Sunday mornings are chaotic in the Schopen household. My family knows that if we are late for church, I am going to be in a foul mood. I hate being late more than I hate the Green Bay Packers. I hate being late more than when they get my order wrong at Taco Bell. I hate being late more than the lame ending they gave us for “Game of Thrones.”
My employees also know that being late is unacceptable to me. Our clients are scheduled, called, texted and emailed. They are ready for us to show up for service. If a tech shows up late, it is disrespectful to the client, the tech’s manager and our company.
I give every new employee the patented Pete Schopen “Never Be Late” speech. Before COVID-19, they also got the “Never Miss Work” speech. I’ve had to modify that one a little bit.
But being late, or not showing up at all, is a two-way-street in the service industry. The clients have to be held accountable, too.
COVID-19 Changes the Game
There are many pest control companies that perform exterior treatments only; if a client isn’t home for an appointment, it’s not a big deal. But when I first started my company, I chose a different path. My business model is quarterly residential pest control, so getting inside the home is important.
We want the face-to-face meeting every three months. It builds loyalty, it helps clients communicate what issues they are seeing and it keeps the techs busy during the winter. Finding work for northern U.S. pest control companies can be difficult, unless the work already is there in the form of quarterly preventive maintenance.
Before COVID-19 hit, our company never had a rescheduling or missed appointment problem. Our new clients are sent thank-you letters with their regularly scheduled day and time, and a magnet with the same information. Our clients also get reminder postcards two weeks prior to service. We text and email them 48 hours before the event, and they get a reminder phone call the night before. It seems impossible for our customers to not know when their next visit is going to be.
Unfortunately, during the pandemic, we started seeing people blowing off their service mere hours before the appointment — and sometimes at their front door. Clearly, if someone was sick or fearful of having workers inside their home, I could understand their need to reschedule or skip. But our routes were suffering due to the spontaneity of the reschedules and skips, sometimes for no better reason than “I just don’t want the treatment today.”
In February alone, we lost more than $10,000 in revenue, thanks to rampant rescheduling.
New Game Plan
Alarmed by the growing trend, I met with my management team after the February numbers came in, and told them we needed to institute a rescheduling fee. But it had to be slow and subtle. I didn’t want our clients canceling due to a “knee-jerk” reaction. I also didn’t want our good customers becoming hostile customers. The fee would be used as a deterrent, not as a money grab. The rescheduling fee also would be a way for us to educate our clients on the importance of keeping their appointments.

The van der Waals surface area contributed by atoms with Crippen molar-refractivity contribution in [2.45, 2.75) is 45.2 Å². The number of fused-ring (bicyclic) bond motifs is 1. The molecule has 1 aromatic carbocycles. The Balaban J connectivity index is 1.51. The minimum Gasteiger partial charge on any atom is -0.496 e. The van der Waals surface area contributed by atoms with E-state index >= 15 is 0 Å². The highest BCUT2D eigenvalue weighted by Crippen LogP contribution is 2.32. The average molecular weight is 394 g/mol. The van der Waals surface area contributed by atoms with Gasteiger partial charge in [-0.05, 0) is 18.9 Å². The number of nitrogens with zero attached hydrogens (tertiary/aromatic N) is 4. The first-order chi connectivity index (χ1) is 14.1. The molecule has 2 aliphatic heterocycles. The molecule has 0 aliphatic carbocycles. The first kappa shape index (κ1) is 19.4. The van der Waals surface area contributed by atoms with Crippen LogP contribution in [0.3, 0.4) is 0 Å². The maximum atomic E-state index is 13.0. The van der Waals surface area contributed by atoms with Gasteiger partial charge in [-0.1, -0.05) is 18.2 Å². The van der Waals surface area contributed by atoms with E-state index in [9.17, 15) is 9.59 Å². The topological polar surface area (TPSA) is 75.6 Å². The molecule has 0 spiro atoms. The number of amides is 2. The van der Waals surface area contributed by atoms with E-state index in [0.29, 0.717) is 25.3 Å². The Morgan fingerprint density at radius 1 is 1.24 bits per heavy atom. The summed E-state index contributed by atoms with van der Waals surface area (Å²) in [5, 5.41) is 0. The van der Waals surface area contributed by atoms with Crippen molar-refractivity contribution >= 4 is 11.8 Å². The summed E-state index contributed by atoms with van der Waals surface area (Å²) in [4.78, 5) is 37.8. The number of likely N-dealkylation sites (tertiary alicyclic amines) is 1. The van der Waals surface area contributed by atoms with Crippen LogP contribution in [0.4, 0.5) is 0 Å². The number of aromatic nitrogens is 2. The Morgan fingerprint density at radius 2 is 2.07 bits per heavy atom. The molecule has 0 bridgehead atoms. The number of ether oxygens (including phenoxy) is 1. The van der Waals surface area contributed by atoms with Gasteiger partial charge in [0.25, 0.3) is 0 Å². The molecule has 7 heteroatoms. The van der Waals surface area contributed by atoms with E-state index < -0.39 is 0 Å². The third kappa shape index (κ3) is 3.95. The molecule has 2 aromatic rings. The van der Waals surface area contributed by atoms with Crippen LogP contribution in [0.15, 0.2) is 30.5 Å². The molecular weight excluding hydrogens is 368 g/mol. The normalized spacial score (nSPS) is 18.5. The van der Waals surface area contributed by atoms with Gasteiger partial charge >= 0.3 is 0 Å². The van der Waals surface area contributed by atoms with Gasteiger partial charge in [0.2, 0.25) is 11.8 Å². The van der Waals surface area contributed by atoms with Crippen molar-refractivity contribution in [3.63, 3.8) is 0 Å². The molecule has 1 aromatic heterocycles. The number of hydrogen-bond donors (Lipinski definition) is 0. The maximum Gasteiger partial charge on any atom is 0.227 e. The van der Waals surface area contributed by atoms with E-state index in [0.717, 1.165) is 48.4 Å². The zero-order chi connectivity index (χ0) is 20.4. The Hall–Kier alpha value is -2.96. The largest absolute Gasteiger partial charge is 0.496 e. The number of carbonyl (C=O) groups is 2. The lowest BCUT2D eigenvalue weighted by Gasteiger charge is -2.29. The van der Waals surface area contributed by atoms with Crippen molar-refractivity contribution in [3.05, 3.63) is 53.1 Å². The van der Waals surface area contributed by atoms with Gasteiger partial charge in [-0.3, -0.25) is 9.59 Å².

This was our game plan for rescheduling and skipping, and it was slowly, but steadily implemented over the course of March through June:
- When clients call to reschedule, we always try to get them to move to a different part of the day vs. rescheduling completely.
- If they try to skip, we attempt to move them up or back a week or two, and warn them of the risks involved in skipping a service.
- If a client fails to call us 24 hours prior to the visit, a $45 rescheduling fee is charged.
- We offer forgiveness for the first offense, followed by a quick explanation. We want our clients to know that it costs us money in time, labor and fuel to send technicians to their homes, only to be turned away.
- In early summer, we included a warning on all of our outgoing mail that we were starting to charge
$45 for rescheduling.
- We put this warning note on all of our service agreements and thank-you letters, stating that we have a $45 rescheduling fee.
- Our nightly reminder emails, which go out 48 hours in advance, include a note at the bottom that explains the $45 rescheduling fee.
- We also put a note about our fee on the back of all of our technicians’ business cards.
In short, we have educated our clients. We have explained that when they skip a service, they are hurting three people because:
1. Schopen Pest Solutions loses revenue.
2. The client probably is going to get a pest issue again.
3. A new customer was deprived of a spot on our routes because of the last-minute cancellation.
Because we implemented this in a slow, steady, non-aggressive manner, pushback has been minimal. Reschedules and skips have decreased, despite us heading into our busy season. We cut our lost revenue in half: from $10,352 in February to $5,064 in March. April was even better, as we saved another $2,000.
In short, I’m very happy with the results. Next, I’ll try to figure out a way to get my family to church before the first hymn is sung.